In today’s world, Americans have an awful lot to worry about. Thankfully, the Institute of Medicine presented a recent report to suggest that a shortage of doctors is not one of them. Whether the threat of a shortage is real or not is still debatable, but one thing seems to be clear: The doctors we do have aren’t equally distributed.
Recently, Americans have been presented with the unsettling idea that their beloved country does not have enough health providers for its growing population. A new report by the Institute of Medicine found “no credible evidence” to support this claim, and that Americans should rest assured that this belief is based on nothing but flawed assumption.
The report suggests that the shortage ideas came about due to “questionable doctor-patient ratios,” Vox reported. The study also blamed lack of consideration of geographic differences in physician supply and the general ignoring of the role of new technology and alternate health providers for the inflated claims. Amitabh Chandra, a Harvard economist, agreed, stating that the reason it looks like there is a doctor shortage is because the medical system itself is flawed. “Inefficient cars require more gas. Inefficient health care systems require more doctors," Chandra said.
Of course, this optimistic view is not shared by all. USA Today reported the millions now offered health coverage because of the Affordable Care Act will lead to a shortage of 45,000 doctors by as early as 2020. “The IOM never comes right out and says there's no doctor shortage, just that there's not sufficient evidence of one," Atul Grover a doctor and spokesman for the AAMC argued. "There's no getting around the fact that if you have an aggregate shortage, you're going to have a harder time getting people into rural and other underserved areas."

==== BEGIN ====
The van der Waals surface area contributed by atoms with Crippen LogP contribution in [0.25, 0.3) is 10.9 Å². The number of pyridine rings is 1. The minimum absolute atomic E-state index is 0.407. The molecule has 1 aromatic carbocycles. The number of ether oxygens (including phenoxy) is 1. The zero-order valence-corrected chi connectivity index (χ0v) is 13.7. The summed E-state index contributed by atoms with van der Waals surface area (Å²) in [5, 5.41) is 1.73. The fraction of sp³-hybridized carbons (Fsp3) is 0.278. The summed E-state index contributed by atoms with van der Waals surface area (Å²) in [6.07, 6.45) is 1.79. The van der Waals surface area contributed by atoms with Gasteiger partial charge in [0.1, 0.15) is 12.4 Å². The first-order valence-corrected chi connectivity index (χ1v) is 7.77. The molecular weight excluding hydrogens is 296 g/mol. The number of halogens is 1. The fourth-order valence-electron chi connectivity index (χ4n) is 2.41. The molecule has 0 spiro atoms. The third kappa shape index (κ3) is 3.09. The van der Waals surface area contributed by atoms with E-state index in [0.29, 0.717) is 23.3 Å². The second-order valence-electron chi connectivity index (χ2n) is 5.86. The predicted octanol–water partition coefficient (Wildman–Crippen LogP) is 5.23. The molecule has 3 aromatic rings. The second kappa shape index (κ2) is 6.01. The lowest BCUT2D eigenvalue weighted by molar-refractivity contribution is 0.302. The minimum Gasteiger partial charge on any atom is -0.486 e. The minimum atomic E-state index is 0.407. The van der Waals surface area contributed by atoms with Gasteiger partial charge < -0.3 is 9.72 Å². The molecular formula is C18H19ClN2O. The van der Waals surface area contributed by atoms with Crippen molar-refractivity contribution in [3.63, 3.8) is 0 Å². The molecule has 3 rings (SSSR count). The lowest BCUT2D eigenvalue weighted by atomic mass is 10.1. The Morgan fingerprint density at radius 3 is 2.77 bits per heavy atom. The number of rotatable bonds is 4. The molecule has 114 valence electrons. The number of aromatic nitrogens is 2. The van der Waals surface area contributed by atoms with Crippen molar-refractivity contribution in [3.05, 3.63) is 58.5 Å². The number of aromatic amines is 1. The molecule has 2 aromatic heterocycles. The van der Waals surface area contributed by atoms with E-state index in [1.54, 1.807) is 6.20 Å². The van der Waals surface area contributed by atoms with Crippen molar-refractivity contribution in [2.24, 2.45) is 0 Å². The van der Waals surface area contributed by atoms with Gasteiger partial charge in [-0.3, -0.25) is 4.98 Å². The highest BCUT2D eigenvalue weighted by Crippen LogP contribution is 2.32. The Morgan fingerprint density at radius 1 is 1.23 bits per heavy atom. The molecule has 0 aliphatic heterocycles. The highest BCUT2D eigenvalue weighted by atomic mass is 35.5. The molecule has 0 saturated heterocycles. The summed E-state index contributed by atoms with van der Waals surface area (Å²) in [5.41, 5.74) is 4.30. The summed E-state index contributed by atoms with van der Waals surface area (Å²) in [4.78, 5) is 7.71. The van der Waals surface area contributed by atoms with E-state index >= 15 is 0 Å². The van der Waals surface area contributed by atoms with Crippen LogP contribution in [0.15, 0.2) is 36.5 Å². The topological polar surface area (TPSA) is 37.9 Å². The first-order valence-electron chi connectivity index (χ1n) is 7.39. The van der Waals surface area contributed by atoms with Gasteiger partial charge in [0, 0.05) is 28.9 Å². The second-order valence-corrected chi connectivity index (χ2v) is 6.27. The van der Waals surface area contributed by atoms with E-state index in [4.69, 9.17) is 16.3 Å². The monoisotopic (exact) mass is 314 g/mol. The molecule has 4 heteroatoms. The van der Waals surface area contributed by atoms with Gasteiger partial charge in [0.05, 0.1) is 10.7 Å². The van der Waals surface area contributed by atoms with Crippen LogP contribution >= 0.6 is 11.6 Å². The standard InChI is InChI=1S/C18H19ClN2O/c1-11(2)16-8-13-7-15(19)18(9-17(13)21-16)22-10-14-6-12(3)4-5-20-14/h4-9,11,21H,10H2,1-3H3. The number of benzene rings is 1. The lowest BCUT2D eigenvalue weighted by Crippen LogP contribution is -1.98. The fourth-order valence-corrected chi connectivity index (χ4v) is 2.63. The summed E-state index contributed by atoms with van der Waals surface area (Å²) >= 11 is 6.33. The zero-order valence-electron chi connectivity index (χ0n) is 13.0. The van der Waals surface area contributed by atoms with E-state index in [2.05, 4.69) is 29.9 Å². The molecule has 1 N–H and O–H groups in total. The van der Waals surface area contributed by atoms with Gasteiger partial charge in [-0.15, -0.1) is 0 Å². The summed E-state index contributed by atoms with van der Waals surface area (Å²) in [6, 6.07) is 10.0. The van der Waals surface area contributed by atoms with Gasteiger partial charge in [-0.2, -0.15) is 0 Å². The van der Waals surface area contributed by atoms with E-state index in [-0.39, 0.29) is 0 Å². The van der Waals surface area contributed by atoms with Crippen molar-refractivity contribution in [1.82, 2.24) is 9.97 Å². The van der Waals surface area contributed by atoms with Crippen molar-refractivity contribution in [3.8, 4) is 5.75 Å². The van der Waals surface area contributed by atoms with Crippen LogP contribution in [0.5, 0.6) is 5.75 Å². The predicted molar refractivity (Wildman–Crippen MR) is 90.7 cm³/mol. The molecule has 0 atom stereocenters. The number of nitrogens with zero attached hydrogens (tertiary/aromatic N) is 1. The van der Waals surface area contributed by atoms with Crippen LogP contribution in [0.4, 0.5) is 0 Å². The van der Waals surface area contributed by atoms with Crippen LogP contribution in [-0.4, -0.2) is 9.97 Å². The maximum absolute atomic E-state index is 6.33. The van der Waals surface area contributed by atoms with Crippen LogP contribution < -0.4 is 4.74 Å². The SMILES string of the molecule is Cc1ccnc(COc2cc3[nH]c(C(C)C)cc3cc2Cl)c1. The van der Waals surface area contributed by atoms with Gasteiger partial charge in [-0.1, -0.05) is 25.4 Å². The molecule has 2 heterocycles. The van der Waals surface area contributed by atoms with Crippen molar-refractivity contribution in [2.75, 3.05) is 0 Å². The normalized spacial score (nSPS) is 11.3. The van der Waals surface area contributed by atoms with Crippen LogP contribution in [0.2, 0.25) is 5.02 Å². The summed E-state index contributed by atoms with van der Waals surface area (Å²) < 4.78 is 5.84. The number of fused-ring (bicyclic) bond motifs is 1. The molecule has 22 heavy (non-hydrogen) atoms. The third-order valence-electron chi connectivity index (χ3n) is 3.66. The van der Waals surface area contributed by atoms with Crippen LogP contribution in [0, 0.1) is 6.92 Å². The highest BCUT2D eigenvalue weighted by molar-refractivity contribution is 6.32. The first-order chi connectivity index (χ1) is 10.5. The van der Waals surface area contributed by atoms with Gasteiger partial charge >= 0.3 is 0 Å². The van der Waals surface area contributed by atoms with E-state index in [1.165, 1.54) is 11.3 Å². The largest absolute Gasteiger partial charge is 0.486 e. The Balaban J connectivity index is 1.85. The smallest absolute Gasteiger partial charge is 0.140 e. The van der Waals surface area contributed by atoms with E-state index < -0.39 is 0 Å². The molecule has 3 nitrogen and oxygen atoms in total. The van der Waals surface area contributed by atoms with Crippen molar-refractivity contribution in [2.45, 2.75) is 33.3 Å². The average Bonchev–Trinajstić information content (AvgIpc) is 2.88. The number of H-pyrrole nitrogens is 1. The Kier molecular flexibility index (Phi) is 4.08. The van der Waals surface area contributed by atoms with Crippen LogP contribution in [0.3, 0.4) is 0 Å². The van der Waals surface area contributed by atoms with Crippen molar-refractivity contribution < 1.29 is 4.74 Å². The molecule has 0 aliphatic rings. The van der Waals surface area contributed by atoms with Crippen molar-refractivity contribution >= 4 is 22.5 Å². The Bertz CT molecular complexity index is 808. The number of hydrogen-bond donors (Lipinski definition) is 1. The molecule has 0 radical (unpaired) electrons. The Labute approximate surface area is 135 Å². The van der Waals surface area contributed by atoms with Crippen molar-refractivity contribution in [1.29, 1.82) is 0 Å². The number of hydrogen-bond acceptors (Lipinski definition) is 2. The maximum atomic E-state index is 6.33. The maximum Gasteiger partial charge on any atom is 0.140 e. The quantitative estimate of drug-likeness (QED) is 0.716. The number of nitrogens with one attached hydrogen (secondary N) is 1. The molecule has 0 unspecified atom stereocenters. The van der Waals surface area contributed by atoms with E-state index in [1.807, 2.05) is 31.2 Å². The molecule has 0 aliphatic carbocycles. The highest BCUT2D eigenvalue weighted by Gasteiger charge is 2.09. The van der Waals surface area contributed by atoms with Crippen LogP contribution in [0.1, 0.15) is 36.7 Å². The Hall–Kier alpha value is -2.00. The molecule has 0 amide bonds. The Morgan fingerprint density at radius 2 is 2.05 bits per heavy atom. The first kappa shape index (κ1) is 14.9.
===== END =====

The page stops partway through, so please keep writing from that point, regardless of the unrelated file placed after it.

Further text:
Perhaps it’s not so much a doctor shortage by an overwhelmingly unequal distribution of health care workers. Medicare pays providers higher salaries if they work in more expensive areas, Vox reported. “Providers who work in Manhattan get more than providers who work in Milwaukee," Chandra said. It’s not surprising that the majority of new doctors are attracted to more affluent cities. This causes more rural areas to be increasingly void of medical help.
Suggestions of financial incentives may help solve this dilemma. Not only is it suggested that health practitioners receive monetary incentives for working in rural areas, but some believe that medical school should also receive incentives for urging doctors to equally distribute their skills.
Source: Eden J, Berwick D, Wilensky G. Graduate Medical Education That Meets the Nations’s Health Needs. The National Academies Press. 2014.